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China Seizes U.S. Underwater Drone


The Chinese military is now talking with its U.S. counterparts after a Chinese navy vessel seized a U.S. Navy drone in the South China Sea. The unmanned drone was conducting ocean research when it was taken. China's defense ministry said today that the U.S. was not helping by, quote, "hyping up the issue."

Now, this incident is the latest in an escalation of tensions in the region. It comes just after a U.S. think tank said that China had installed anti-aircraft systems and other weapons in a group of disputed islands in the South China Sea. The Asia Maritime Transparency Initiative issued that report, and its director, Greg Poling, joins us. Thanks so much for being with us.

GREG POLING: Thanks for having me.

SIMON: We want to get to your report, but we have to ask about the seizure of this unmanned submersible, as they call it, first. Why did they want it? Why are they so keen to give it back now?

POLING: Well, they've given us absolutely no indication of why they would want it. The official explanation that came out from the minister of defense in Beijing this morning was that one of their lifeboats from a nearby ship happened to stumble on this thing and were concerned that it was a hazard to navigation, which is patently false. Their ship had been tailing the U.S. Navy ship Bowditch for some time and watched it deploy these drones and then watched it as the Bowditch prepared to bring them on board.

So this was clearly intentional. The big question remains, in my mind, whether or not this was even ordered from Beijing or if this was a captain or an individual commander who, you know, overstepped himself and now has put Beijing in the position having to come up with some rationale.

SIMON: Help us understand the larger picture. You have these islands that China essentially created on their own and now seems to be putting military equipment there.

POLING: That's right. So China has seven artificial islands out in the middle of the South China Sea, in the Spratly Islands, and three of them in particular are extremely large. China created over 3,000 acres of new land in just a couple of years. It's turned those three into fully functioning military bases for both navy and coast guard and now also for air assets.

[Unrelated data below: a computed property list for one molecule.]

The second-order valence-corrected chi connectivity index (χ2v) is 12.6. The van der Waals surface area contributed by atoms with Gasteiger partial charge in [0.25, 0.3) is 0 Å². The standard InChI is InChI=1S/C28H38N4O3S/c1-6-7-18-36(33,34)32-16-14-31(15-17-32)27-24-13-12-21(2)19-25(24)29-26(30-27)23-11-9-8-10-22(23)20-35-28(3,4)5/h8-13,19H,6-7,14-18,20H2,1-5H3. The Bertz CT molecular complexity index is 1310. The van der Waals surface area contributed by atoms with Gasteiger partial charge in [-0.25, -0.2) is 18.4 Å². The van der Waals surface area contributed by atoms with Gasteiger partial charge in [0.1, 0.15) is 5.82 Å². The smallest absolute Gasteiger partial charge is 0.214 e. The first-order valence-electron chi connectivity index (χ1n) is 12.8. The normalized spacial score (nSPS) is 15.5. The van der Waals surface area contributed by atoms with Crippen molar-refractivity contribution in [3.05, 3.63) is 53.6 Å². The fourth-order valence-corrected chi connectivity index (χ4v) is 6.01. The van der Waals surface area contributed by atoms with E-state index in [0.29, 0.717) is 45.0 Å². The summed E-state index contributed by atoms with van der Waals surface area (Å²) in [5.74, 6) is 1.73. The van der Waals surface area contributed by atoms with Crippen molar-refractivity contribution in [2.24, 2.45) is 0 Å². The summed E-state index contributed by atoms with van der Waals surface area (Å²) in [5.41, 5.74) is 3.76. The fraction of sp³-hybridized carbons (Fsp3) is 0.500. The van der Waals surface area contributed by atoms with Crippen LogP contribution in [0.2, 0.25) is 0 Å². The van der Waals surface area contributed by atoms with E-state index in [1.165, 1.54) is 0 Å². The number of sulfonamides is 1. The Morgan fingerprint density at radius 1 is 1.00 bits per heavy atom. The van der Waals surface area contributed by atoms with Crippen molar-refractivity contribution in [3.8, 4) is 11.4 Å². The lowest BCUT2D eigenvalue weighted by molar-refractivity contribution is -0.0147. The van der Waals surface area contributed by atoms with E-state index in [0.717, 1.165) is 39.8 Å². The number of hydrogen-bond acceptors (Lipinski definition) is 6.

And the most recent developments are very advanced, what are called point defense systems - anti-aircraft guns, anti-missile defenses - to make sure that these are functioning naval bases that can stand up in case of a conflict.

SIMON: Now, to point out the obvious, China has plenty of land on its own. What's so important to them about establishing those bases?

POLING: Well, you hear a lot of explanations about the amount of trade that goes through oil and gas fisheries in these waters, all of which are true to a degree. But when you really dig down to it, this is about nationalism. China has convinced itself that these are its waters, that it has some special historical, you know, almost Manifest Destiny to these, and it doesn't matter what international law says and it doesn't matter what the neighbors say. China's going to seize them one way or another.

SIMON: And this alarms other countries in the region who depend on shipping and fishing in those waters, doesn't it?

POLING: That's right. I mean, this is worrying for states like the United States or Japan or India, all of whom get very concerned because they're major users. I mean, this is arguably the busiest shipping route in the planet. But more immediately, it's a concern for the Southeast Asian countries - Vietnam, the Philippines, Malaysia, Indonesia, Brunei - who also have planes here and now basically have a Chinese almost mythological claim, what they call the nine-dash line, that bumps right up against the coastlines of these Southeast Asian states.

SIMON: The Trump administration takes office in a little over a month. What do they have to confront in that area of the world?

POLING: They have to accept that whether they like it or not, this is going to be an area of tension. We've seen nothing but escalating tensions, rising heat, for years here, and there's no indication that Beijing is going to pull back. We're going to see more and more frequent run-ins between Chinese forces and its neighbors and also probably between Chinese forces and U.S. Navy ships who use these waters.

As these big bases come on board, China's going to be able to patrol these waters 24/7 in a way they haven't during the Obama administration.

SIMON: And so the Trump administration has to be prepared to counter that or not, I guess.

POLING: They have to make up their mind whether or not this is a line in the sand that the U.S. has to draw. And if they choose not to, they're walking away from a lot more than the South China Sea. They're walking away from 75 years of the way international law works.

SIMON: Greg Poling is director of the Asia Maritime Transparency Initiative. Thank you so much for being with us, Mr. Poling.

POLING: Thank you for having me. Transcript provided by NPR, Copyright NPR.

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